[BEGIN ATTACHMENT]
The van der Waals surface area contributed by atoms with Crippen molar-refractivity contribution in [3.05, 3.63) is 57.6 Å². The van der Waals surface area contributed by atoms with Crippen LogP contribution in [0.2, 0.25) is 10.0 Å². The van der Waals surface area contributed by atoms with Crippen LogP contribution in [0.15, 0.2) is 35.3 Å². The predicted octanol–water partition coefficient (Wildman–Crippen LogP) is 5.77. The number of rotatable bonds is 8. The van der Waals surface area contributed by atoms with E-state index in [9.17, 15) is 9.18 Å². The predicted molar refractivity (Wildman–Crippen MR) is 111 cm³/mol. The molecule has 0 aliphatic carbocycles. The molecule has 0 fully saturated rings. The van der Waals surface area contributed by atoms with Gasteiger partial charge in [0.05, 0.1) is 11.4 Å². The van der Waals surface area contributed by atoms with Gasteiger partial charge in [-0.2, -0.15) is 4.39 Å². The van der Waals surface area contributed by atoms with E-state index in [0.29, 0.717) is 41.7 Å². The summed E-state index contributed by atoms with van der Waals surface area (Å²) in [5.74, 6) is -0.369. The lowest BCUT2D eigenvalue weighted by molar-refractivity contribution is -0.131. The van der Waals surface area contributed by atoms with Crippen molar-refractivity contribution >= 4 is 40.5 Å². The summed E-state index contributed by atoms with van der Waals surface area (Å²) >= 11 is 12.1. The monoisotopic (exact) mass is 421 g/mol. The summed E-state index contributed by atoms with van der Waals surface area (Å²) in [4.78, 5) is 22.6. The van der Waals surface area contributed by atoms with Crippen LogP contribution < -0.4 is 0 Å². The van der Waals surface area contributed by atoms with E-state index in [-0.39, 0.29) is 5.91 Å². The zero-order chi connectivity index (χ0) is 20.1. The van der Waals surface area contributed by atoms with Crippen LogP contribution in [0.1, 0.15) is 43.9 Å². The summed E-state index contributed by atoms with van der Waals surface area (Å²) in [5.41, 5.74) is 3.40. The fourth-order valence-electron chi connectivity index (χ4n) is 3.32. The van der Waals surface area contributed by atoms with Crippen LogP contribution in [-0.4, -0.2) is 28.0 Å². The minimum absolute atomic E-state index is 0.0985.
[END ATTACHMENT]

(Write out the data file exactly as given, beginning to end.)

The van der Waals surface area contributed by atoms with Crippen molar-refractivity contribution in [3.05, 3.63) is 57.6 Å². The van der Waals surface area contributed by atoms with Crippen LogP contribution in [0.2, 0.25) is 10.0 Å². The van der Waals surface area contributed by atoms with Crippen LogP contribution in [0.15, 0.2) is 35.3 Å². The predicted octanol–water partition coefficient (Wildman–Crippen LogP) is 5.77. The number of rotatable bonds is 8. The van der Waals surface area contributed by atoms with E-state index in [9.17, 15) is 9.18 Å². The predicted molar refractivity (Wildman–Crippen MR) is 111 cm³/mol. The molecule has 0 aliphatic carbocycles. The molecule has 0 fully saturated rings. The van der Waals surface area contributed by atoms with Gasteiger partial charge in [0.05, 0.1) is 11.4 Å². The van der Waals surface area contributed by atoms with Gasteiger partial charge in [-0.2, -0.15) is 4.39 Å². The van der Waals surface area contributed by atoms with E-state index in [0.29, 0.717) is 41.7 Å². The summed E-state index contributed by atoms with van der Waals surface area (Å²) in [5.74, 6) is -0.369. The lowest BCUT2D eigenvalue weighted by molar-refractivity contribution is -0.131. The van der Waals surface area contributed by atoms with Crippen molar-refractivity contribution >= 4 is 40.5 Å². The summed E-state index contributed by atoms with van der Waals surface area (Å²) >= 11 is 12.1. The monoisotopic (exact) mass is 421 g/mol. The summed E-state index contributed by atoms with van der Waals surface area (Å²) in [4.78, 5) is 22.6. The van der Waals surface area contributed by atoms with Crippen LogP contribution < -0.4 is 0 Å². The van der Waals surface area contributed by atoms with E-state index in [-0.39, 0.29) is 5.91 Å². The zero-order chi connectivity index (χ0) is 20.1. The van der Waals surface area contributed by atoms with Crippen LogP contribution in [0.1, 0.15) is 43.9 Å². The summed E-state index contributed by atoms with van der Waals surface area (Å²) in [5.41, 5.74) is 3.40. The fourth-order valence-electron chi connectivity index (χ4n) is 3.32. The van der Waals surface area contributed by atoms with Crippen LogP contribution in [-0.4, -0.2) is 28.0 Å². The minimum absolute atomic E-state index is 0.0985.